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PLoS One. 2017 Nov 30;12(11):e0187947. doi: 10.1371/journal.pone.0187947. eCollection 2017.

The infection and impact of Azorhizobium caulinodans ORS571 on wheat (Triticum aestivum L.).

Author information

1
College of Life Sciences, Northwest A&F University, Yangling, Shaanxi, China.
2
College of Science, Northwest A&F University, Yangling, Shaanxi, China.
3
College of Veterinary Medicine, Northwest A&F University, Yangling, Shaanxi, China.
4
Department of Biology, East Carolina University, Greenville, NC, United States of America.

Abstract

Based on our previous study, cereal crop wheat (Triticum aestivum L.) could be infected by rhizobia Azorhizobium caulinodans ORS571, and form para-nodules with the induction of 2.4-dichlorophenoxyacetic acid, a common plant growth regulator. To enhance this infection and the potential agricultural application, we compared six different infection methods (Direct seed dip; Seed germination dip; Pruned-root dip; Foliar spray; Circum-soil dip; Seed dip and circum-soil dip) for achieving the high efficient infection of A. caulinodans into wheat plants by employing a green fluorescent protein (gfp)-labeled Azorhizobium caulinodans strain ORS571. With proper methods, copious rhizobia could enter the interior and promote the growth of wheat to the hilt. Circum-soil dip was proved to be the most efficient method, seed germination dip and pruned-root dip is the last recommended to infect wheat, seed germination dip and seed dip and circum-soil dip showed better effects on plant growth, pruned-root dip did not show too much effect on plant growth. This study laid the foundation for understanding the interaction between rhizobia and cereal crops and the growth-promoting function of rhizobia.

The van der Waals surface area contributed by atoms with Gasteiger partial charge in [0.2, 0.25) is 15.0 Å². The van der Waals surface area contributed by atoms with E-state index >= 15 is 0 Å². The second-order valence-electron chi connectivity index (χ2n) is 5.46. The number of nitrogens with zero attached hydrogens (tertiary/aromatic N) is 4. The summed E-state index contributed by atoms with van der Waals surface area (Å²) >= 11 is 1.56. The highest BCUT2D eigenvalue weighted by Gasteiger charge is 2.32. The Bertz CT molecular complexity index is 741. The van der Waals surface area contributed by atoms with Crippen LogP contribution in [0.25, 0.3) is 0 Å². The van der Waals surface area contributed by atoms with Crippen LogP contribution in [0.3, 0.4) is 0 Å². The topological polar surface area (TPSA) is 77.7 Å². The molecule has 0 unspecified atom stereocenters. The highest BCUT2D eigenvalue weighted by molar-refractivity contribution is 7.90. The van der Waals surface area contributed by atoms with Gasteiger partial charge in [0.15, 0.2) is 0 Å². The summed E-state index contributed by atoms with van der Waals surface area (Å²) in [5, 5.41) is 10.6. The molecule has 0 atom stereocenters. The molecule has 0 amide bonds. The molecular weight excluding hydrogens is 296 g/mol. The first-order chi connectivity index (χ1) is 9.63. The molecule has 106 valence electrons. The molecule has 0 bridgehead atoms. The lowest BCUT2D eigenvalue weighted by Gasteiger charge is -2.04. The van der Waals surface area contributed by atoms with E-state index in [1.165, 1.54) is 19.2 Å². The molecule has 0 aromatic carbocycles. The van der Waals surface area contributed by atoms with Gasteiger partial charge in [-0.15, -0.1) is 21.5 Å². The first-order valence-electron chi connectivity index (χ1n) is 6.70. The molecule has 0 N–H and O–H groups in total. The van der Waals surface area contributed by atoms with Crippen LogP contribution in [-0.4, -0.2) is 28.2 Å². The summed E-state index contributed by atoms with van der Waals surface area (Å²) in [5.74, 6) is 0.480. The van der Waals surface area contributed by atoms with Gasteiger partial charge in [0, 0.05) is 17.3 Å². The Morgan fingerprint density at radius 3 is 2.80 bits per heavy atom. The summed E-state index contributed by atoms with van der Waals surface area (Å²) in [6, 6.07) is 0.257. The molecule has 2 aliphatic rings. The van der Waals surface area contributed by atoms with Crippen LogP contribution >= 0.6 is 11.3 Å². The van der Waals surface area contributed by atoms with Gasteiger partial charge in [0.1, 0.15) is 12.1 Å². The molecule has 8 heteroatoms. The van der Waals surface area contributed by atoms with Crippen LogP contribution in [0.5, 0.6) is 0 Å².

PMID:
29190702
PMCID:
PMC5708735
DOI:
10.1371/journal.pone.0187947
[Indexed for MEDLINE]
Free PMC Article

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